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Why President ordered revocation of Addax’s oil assets, by Sylva



Minister of State for Petroleum Resources, Timipre Sylva, has justified the decision to revoke the oil mining licences (OMLs) belonging to Addax Petroleum Exploration Nigeria Limited.

Testifying before the Musa Sarki Adar-led House of Representatives Committee on Petroleum Resources (Upstream) on the circumstances surrounding the matter, the minister explained that the decision was duly endorsed by President Muhammadu Buhari.

Sylva maintained that the President, acting on the recommendation of the Minister of Justice and Attorney General of the Federation (AGF), Abubakar Malami, decided based on the realisation that the oil assets were not developed in line with laid down rules and regulations.


The minister held that the resolution became necessary in realisation that the oil firm allegedly made futile effort to sell the assets to Sinopec in breach of the Petroleum Act.

He said: “Mr. President took the right action on the matter in accordance with the laws of our land. As far as I know, the action was fully within the ambit of the law. Mr. President has the powers. As Minister of Petroleum, we revoked an asset that has not been properly managed. But in this case, it was not because of that, it was because of Article 24 of the Petroleum Act.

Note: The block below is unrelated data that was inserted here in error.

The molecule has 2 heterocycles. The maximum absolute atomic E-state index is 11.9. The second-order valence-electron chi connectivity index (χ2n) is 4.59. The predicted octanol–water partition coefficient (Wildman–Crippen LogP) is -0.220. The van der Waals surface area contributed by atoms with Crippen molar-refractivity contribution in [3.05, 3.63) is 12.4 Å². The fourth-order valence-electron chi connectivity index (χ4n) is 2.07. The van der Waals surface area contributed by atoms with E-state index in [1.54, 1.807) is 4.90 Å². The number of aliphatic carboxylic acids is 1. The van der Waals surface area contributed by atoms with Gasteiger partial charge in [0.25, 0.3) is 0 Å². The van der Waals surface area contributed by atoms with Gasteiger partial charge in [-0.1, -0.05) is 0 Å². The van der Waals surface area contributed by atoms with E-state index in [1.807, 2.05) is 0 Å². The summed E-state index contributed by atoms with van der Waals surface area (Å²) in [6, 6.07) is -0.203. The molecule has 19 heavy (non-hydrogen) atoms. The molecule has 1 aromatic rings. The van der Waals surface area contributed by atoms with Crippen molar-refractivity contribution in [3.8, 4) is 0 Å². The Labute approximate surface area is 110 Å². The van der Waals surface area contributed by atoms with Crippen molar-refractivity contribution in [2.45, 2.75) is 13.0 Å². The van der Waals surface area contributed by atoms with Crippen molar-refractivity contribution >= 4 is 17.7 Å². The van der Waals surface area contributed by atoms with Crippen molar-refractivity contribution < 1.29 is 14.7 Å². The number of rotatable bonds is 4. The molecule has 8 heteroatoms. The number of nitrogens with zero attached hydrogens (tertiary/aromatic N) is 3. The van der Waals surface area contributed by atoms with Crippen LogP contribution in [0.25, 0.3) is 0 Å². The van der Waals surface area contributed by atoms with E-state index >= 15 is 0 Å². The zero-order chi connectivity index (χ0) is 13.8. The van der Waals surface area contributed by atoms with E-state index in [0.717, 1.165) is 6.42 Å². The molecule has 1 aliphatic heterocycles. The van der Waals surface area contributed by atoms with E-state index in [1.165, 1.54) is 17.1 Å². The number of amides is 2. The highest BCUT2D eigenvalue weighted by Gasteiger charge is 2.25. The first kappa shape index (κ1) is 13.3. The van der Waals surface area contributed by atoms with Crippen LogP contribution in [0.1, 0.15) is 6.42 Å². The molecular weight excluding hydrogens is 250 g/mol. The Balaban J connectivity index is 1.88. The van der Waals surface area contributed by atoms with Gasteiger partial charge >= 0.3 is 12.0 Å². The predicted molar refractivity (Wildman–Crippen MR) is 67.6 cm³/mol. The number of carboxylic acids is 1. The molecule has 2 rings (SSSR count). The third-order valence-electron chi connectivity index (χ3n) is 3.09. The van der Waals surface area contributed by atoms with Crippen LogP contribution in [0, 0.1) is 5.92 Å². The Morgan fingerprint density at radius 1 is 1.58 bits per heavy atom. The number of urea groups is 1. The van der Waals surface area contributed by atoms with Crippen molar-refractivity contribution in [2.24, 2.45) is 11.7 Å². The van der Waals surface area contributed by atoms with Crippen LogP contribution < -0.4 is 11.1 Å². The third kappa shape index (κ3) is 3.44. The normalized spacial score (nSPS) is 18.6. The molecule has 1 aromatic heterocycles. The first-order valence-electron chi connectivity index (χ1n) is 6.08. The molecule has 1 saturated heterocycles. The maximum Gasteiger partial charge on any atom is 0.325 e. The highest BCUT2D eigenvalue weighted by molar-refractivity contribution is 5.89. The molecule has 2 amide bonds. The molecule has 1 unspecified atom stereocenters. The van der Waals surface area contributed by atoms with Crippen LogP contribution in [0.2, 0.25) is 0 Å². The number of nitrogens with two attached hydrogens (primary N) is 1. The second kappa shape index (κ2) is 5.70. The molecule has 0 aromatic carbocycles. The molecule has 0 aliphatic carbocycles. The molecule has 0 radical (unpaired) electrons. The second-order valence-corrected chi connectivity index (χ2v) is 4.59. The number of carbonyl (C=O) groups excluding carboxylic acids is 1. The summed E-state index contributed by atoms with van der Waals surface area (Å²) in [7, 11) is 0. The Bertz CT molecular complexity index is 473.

The minister had revoked OMLs 123, 124, 126 and 137. Explaining the process leading to the decision, he said: “The AGF wrote to Mr. President that this asset was not properly managed in accordance with the petroleum laws of this country. And that letter was forwarded to me by Mr. President for review and then get back to him.

“Based on that, I wrote to the Department of Petroleum Resources (DPR), which actually investigated the matter.” Sylva continued: “The AGF wrote based on a letter from a whistle blower. The DPR report is also here with me and it confirmed everything that the AGF alleged.


“Meanwhile, we must realise that this asset was bought by Sinopec Offshore in 2009 and came to Nigeria as Addax. They didn’t change the name and consequently, they also did not pay anything for ministerial consent of the transaction. So, they had been operating that asset without ministerial consent.”

“Now when the DPR confirmed the status of the asset, I now wrote to Mr. President. But before I wrote, information got to me that Addax was at the verge of selling it off.” He faulted the Nigerian National Petroleum Corporation (NNPC) for requesting for a reversal of the order.

Adar, therefore, directed the heads of the national oil company and its subsidiaries to appear before the panel in two weeks to explain their own side of the story.


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